Pousse Pousse Paris – Raw Vegan Wholesome Goodness


Pousse Pousse Paris

Delicious “live” crackers from Pousse Pousse in Paris are made every day with sprouted grains in a dehydrator set at 40°c. These were the best tasting raw crackers I have ever eaten and it was at this point I realized I was truly enjoying bird food. What have I become?

An expert in organic cuisine for many years the owner, Lawrence, has a passion for sprouted grains. Her restaurant/boutique isn’t called “Pousse-Pousse” (or “Sprout-Sprout” in French) for nothing –- it offers a large selection of grains and wheat grass shots in a very convivial setting where customers feel at home. It’s a very comfortable and welcoming small restaurant.

At Pousse-Pousse, you can opt to eat-in or take-out delicious vegetarian (vegan) meals, and can also learn to make Pousse-Pousse’s delectable creations themselves at home thanks to Lawrence’s high-energy cooking classes where she reveals many of her secrets, ingredients and techniques [from their website].

Click the photo to visit their website.

The Baby Vegan – Finding Your Line {Guest Blogger @Wannabe_Veggie}


I found going Vegan to be incredibly easy. No, really, I did. I started off as a Vegetarian for most of my youth, but when I married a meat lover I went on to eat meat. When I did become a Vegetarian again I found myself consuming less and less dairy products without paying attention. So making the leap was pretty simple to do. After all, what was I really losing?

But one thing I have found some difficulty with is the label. I don’t know if you have noticed, but for much of the Vegan community there isn’t much of a consensus on what isn’t a Vegan. There is plenty of information on what makes one: someone who doesn’t eat or use anything that comes from a living, feeling creature. So no meat, dairy, honey, leather, etc.

This seems so straight forward at the face of it, but what happens when you fall below the standard? What are you called then?

The Invisible Line

Not too long ago I came across a series of tweets from a very distraught young woman. She said that she just found out something she ate once a week was meatless, but contained some powdered milk product. I remember one of the updates clearly:

“Turns out I was never #Vegan, can’t stop crying. #Gutted.”

From what I can tell she had done everything else right. She gave up all animal products consciously, bought with the purpose of being cruelty free, and campaigned for awareness (based on other tweets in her feed).

Did the fact that she was accidentally eating something every once in awhile with milk really mean she wasn’t Vegan?

This, folks, is what I like to call “the invisible line”. It is invisible because no one actually knows where it is, or where it is placed. Just that it exists, and that if they cross it they risk being seen as “less Vegan” than the rest.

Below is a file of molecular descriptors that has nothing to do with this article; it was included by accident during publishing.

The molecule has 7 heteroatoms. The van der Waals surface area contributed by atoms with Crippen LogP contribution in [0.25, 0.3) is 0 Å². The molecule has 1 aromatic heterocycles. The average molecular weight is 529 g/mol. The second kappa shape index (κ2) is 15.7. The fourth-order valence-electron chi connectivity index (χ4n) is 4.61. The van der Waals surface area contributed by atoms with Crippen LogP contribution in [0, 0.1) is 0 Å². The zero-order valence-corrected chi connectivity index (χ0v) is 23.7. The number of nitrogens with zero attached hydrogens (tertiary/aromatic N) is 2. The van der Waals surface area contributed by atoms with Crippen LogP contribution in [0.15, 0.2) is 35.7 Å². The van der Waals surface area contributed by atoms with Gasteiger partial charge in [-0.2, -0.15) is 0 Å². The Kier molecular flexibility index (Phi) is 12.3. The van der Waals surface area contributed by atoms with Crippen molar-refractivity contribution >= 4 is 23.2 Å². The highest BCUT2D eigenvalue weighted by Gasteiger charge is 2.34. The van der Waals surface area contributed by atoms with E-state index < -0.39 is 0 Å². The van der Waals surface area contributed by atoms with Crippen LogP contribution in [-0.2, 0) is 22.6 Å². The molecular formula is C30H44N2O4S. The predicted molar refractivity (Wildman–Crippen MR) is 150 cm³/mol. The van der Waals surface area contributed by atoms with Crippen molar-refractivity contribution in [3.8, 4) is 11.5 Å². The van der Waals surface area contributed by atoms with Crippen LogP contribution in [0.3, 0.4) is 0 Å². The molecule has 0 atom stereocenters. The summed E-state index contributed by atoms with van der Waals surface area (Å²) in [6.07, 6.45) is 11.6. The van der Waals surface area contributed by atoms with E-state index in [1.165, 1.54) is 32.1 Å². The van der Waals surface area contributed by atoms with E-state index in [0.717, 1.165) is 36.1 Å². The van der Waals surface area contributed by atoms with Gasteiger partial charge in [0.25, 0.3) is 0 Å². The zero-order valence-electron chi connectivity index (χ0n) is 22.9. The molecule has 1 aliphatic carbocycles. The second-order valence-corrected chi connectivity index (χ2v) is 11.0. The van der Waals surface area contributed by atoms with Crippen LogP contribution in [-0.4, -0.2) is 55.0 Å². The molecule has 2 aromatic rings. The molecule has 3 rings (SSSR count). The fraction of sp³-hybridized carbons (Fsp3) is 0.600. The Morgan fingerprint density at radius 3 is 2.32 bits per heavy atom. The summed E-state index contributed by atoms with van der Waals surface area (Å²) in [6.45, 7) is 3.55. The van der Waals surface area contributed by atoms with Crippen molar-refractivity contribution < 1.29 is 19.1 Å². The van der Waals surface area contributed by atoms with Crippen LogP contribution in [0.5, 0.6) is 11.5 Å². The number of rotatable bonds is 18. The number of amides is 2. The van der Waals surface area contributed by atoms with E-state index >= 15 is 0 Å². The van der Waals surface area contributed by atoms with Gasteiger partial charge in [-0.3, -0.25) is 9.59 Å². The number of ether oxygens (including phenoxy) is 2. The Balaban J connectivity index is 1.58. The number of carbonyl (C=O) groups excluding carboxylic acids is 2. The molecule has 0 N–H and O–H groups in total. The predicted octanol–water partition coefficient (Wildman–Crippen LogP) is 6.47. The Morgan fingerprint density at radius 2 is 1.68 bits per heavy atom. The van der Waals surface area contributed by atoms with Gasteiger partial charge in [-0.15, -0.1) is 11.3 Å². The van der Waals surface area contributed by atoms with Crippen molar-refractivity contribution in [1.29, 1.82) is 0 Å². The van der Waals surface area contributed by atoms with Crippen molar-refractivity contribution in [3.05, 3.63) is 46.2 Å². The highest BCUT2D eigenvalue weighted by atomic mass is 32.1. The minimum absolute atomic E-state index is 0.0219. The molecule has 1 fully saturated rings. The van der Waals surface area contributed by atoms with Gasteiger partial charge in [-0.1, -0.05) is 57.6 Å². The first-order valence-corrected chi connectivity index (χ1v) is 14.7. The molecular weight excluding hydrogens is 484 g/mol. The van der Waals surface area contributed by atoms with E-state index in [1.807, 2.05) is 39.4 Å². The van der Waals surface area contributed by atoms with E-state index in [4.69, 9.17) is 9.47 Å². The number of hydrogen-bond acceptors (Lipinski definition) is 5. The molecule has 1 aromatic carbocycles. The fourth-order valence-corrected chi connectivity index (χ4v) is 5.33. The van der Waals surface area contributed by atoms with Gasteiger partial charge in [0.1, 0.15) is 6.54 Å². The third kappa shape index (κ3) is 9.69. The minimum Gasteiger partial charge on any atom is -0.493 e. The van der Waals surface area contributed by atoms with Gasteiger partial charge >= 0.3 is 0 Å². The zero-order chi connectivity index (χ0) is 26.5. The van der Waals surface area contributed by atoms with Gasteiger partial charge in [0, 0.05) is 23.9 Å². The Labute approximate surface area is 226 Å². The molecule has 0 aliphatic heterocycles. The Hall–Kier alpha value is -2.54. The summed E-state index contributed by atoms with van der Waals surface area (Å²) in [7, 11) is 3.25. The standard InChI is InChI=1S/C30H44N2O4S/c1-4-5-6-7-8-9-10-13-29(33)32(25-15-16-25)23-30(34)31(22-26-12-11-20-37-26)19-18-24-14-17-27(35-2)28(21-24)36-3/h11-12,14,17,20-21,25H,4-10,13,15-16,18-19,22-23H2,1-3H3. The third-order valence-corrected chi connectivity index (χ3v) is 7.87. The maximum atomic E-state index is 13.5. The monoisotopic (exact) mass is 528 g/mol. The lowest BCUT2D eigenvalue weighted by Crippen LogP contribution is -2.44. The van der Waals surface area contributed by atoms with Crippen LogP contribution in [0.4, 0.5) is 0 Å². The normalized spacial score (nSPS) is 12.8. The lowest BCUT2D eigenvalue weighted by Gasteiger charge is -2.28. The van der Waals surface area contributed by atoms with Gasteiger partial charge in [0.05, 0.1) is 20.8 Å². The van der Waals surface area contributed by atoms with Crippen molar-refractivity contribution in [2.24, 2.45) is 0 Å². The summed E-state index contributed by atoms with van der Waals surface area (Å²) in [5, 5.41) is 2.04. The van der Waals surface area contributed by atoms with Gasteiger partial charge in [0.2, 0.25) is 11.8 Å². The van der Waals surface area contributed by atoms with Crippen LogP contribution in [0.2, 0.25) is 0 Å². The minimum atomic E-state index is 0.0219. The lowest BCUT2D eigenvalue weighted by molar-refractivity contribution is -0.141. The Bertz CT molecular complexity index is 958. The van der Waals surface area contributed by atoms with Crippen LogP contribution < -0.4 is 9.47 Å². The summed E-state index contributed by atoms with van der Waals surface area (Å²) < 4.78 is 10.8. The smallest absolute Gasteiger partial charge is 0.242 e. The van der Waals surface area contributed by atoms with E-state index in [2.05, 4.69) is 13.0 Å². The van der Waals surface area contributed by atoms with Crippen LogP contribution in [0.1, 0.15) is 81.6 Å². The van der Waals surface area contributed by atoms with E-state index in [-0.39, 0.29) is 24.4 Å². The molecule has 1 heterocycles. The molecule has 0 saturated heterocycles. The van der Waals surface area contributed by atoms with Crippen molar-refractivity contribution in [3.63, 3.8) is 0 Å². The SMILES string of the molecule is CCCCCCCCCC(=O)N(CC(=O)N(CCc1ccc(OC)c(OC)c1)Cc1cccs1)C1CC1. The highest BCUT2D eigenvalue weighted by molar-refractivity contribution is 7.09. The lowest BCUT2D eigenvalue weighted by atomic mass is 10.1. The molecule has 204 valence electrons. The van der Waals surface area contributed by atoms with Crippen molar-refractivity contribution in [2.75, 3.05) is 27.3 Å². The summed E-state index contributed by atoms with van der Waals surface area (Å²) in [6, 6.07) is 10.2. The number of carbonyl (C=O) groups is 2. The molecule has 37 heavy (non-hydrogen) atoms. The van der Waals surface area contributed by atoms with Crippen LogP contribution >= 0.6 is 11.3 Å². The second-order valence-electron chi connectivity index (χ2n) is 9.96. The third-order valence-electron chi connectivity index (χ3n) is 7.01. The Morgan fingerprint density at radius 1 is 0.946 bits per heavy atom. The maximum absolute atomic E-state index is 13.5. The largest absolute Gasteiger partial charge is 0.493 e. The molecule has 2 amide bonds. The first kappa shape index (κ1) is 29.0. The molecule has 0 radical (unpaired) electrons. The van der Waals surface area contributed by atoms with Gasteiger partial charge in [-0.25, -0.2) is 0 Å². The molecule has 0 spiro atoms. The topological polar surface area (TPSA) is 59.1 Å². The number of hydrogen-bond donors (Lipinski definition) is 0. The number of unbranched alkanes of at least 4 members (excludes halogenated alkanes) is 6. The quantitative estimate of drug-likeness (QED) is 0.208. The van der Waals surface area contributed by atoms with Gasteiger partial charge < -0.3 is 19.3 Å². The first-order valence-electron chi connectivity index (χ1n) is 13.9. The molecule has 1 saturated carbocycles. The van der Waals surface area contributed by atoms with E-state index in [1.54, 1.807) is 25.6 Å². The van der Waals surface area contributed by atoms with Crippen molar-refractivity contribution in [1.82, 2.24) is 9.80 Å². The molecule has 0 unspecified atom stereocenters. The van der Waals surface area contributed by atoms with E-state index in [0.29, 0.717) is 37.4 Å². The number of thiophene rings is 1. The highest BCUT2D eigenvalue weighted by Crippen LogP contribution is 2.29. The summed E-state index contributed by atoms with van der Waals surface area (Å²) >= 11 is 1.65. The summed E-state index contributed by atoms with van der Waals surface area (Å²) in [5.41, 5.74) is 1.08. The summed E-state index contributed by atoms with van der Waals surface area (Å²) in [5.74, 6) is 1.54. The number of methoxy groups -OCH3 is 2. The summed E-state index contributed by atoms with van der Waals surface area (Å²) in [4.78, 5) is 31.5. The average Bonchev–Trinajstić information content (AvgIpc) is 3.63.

Finding Your Line

It is very important as a Baby Vegan not to feel intimidated or bullied by this unseen menace. Because in the end, the only person who can decide where that line is placed is you. You, the person who has made the courageous choice to lessen your impact on the environment, to not be a part of animal cruelty, and to do something amazing for your body’s health.

My own line is not the same one many people are going to take. I am meat free all of the time. But I am dairy-free only 95% of the time. Does that make me less of a Vegan? Well, maybe to some people, and I admire those who are able to keep themselves 100% animal product free all the time. But I am not ashamed that I am not one of them, because I see the good in the choices I make almost all of the time.

That is why I found it so easy to become a Vegan. Because even though I am making a massive choice in how I live, eat, shop and look at the world, I’m doing it the way that works for me. I am finding my line.

Don’t be afraid to find your own, Baby Vegans.

Oli Anderson is a freelance writer and owner of The Wannabe Vegetarian. She is new to the lifestyle, but eager to promote both cruelty free living and environmental resource reduction. She can be contacted by email here.

Vegan Gluten-free Tofu Scramble Perfected


Not sure if I posted this here yet but I finally perfected the vegan, gluten-free tofu scramble. Seriously, the best recipe of all time. It’s the return of the decadent, hot breakfast for vegans. Tater tots optional.

Interested in getting the recipe? Click ABOUT MEATY VEGAN link at the top of the page, read the blog entry, and fill out the form at the bottom! Request the recipe or just tell me what you think of MeatyVegan.com.

Go vegan!

I’m Vegan and I’m Better than You …



I’m vegan and I’m better than you. Not really but kind of. Vegans have a reputation for being judgmental about everything. Somehow thinking we are better than the 97% of Americans who are omnivores (and vegetarians). Of course, vegans aren’t better than 97% of Americans but, really … we are.